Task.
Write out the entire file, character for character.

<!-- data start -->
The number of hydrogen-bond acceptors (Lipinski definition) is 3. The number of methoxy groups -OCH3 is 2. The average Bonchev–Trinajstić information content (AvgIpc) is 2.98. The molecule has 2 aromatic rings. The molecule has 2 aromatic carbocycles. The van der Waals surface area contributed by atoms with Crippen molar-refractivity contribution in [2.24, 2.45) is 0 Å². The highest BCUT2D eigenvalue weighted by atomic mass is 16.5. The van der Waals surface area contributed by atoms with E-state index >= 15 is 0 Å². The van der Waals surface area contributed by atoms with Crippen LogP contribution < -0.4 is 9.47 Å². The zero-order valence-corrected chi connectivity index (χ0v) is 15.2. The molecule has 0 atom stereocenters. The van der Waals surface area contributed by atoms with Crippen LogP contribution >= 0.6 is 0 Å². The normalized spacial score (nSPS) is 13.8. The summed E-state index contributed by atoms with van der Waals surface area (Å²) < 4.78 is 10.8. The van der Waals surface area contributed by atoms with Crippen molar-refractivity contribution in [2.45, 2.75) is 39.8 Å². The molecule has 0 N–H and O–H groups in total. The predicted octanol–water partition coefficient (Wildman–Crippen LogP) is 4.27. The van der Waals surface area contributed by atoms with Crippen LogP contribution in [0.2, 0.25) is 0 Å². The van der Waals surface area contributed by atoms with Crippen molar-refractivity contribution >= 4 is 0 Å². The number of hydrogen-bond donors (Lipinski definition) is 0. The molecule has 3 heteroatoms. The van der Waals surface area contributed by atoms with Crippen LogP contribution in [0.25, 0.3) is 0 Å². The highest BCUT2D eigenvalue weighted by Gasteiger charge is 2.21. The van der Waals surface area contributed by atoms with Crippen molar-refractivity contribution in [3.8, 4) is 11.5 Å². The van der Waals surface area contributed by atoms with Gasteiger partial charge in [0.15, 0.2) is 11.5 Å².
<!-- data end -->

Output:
The number of hydrogen-bond acceptors (Lipinski definition) is 3. The number of methoxy groups -OCH3 is 2. The average Bonchev–Trinajstić information content (AvgIpc) is 2.98. The molecule has 2 aromatic rings. The molecule has 2 aromatic carbocycles. The van der Waals surface area contributed by atoms with Crippen molar-refractivity contribution in [2.24, 2.45) is 0 Å². The highest BCUT2D eigenvalue weighted by atomic mass is 16.5. The van der Waals surface area contributed by atoms with E-state index >= 15 is 0 Å². The van der Waals surface area contributed by atoms with Crippen LogP contribution < -0.4 is 9.47 Å². The zero-order valence-corrected chi connectivity index (χ0v) is 15.2. The molecule has 0 atom stereocenters. The van der Waals surface area contributed by atoms with Crippen LogP contribution >= 0.6 is 0 Å². The normalized spacial score (nSPS) is 13.8. The summed E-state index contributed by atoms with van der Waals surface area (Å²) < 4.78 is 10.8. The van der Waals surface area contributed by atoms with Crippen molar-refractivity contribution in [2.45, 2.75) is 39.8 Å². The molecule has 0 N–H and O–H groups in total. The predicted octanol–water partition coefficient (Wildman–Crippen LogP) is 4.27. The van der Waals surface area contributed by atoms with Crippen LogP contribution in [0.2, 0.25) is 0 Å². The van der Waals surface area contributed by atoms with Crippen molar-refractivity contribution >= 4 is 0 Å². The number of hydrogen-bond donors (Lipinski definition) is 0. The molecule has 3 heteroatoms. The van der Waals surface area contributed by atoms with Crippen LogP contribution in [0.25, 0.3) is 0 Å². The highest BCUT2D eigenvalue weighted by Gasteiger charge is 2.21. The van der Waals surface area contributed by atoms with Crippen molar-refractivity contribution in [3.8, 4) is 11.5 Å². The van der Waals surface area contributed by atoms with Gasteiger partial charge in [0.15, 0.2) is 11.5 Å².